Cases

Privacy

Alasaad v. Duke

1/5/2018: Click here for the ACLU’s statement on the Trump administration’s directive on border searches.


The ACLU of Massachusetts, the national ACLU, and the Electronic Frontier Foundation, filed a lawsuit against the Department of Homeland Security on behalf of 11 travelers whose smartphones and laptops were searched without warrants at the U.S. border.

The plaintiffs in the case are 10 U.S. citizens and one lawful permanent resident who hail from seven states and come from a variety of backgrounds. The lawsuit challenges the government’s fast-growing practice of searching travelers’ electronic devices without a warrant. It seeks to establish that the government must have a warrant based on probable cause to suspect a violation of immigration or customs laws before conducting such searches.

The plaintiffs include a military veteran, journalists, students, an artist, a NASA engineer, and a business owner. Several are Muslims or people of color. All were reentering the country from business or personal travel when border officers searched their devices. They were not subsequently accused of any wrongdoing. Officers also confiscated and kept the devices of several plaintiffs for weeks or months.

Among the plaintiffs are Ghassan and Nadia Alasaad, both U.S. citizens and Massachusetts residents. In July 2017, the Alasaads and their children were returning from a vacation in Quebec, where their 11-year-old daughter had become sick. At the border, Customs and Border Protection (CBP) officers questioned Mr. Alasaad and searched through his unlocked phone, detaining the family for hours.

After five hours, an officer ordered Ms. Alasaad to provide the password to her locked phone. The Alasaads objected, in particular because Ms. Alasaad is Muslim who wears a headscarf in public in accordance with her religious beliefs, and she has photos in her phone of herself without a headscarf. The CBP officer told the Alasaads that if they didn’t disclose the password to Ms. Alasaad’s phone, it would be confiscated. The Alasaads reluctantly wrote down the password. The officer then told them that they could remain longer while their phones were searched, or depart and leave their phones behind. Ms. Alasaad told the officer that a male officer could not search her phone because it had photos of herself without a headscarf. The officer told them that it would take two hours for a female officer to arrive, and then more time to search the phone. Based on what they were told, the Alasaads understood that they would need to wait several hours for their phones to be searched. Exhausted and desperate to attend to their daughter’s health, the Alasaads departed without their phones, about six hours after being initially detained.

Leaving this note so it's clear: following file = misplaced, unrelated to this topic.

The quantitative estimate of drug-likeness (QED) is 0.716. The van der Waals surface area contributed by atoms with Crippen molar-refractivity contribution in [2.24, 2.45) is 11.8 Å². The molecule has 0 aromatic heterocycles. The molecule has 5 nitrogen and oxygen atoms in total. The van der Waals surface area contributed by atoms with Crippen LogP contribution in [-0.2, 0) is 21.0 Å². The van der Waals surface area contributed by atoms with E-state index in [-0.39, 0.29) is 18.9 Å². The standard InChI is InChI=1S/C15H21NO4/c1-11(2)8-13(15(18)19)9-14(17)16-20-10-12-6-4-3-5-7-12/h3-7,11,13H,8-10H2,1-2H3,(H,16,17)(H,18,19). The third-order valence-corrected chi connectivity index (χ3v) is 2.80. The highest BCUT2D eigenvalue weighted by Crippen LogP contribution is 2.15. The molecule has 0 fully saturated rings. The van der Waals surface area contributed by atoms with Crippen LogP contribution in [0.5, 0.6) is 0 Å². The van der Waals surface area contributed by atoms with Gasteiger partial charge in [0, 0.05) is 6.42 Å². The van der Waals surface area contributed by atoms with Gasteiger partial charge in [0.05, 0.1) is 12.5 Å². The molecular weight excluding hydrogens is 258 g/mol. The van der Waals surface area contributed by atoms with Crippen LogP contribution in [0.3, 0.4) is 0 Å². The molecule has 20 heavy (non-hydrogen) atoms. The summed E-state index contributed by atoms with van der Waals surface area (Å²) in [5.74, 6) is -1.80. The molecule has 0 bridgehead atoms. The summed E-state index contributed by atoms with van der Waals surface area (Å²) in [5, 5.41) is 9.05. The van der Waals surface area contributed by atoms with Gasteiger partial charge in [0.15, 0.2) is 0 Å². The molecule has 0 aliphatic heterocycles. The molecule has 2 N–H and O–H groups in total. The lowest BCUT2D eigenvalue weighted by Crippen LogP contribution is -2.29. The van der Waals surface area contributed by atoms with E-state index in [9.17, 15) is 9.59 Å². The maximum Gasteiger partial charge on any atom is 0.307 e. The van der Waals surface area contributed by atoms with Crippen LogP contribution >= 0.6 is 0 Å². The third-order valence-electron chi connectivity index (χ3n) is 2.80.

The Alasaads received their phones approximately 15 days later. Soon after, Mr. Alasaad attempted to access videos of his daughter’s graduation. The phone displayed the message, “Sorry, this media file doesn’t exist on your internal storage.” This problem did not occur before CBP’s search and seizure of the phone.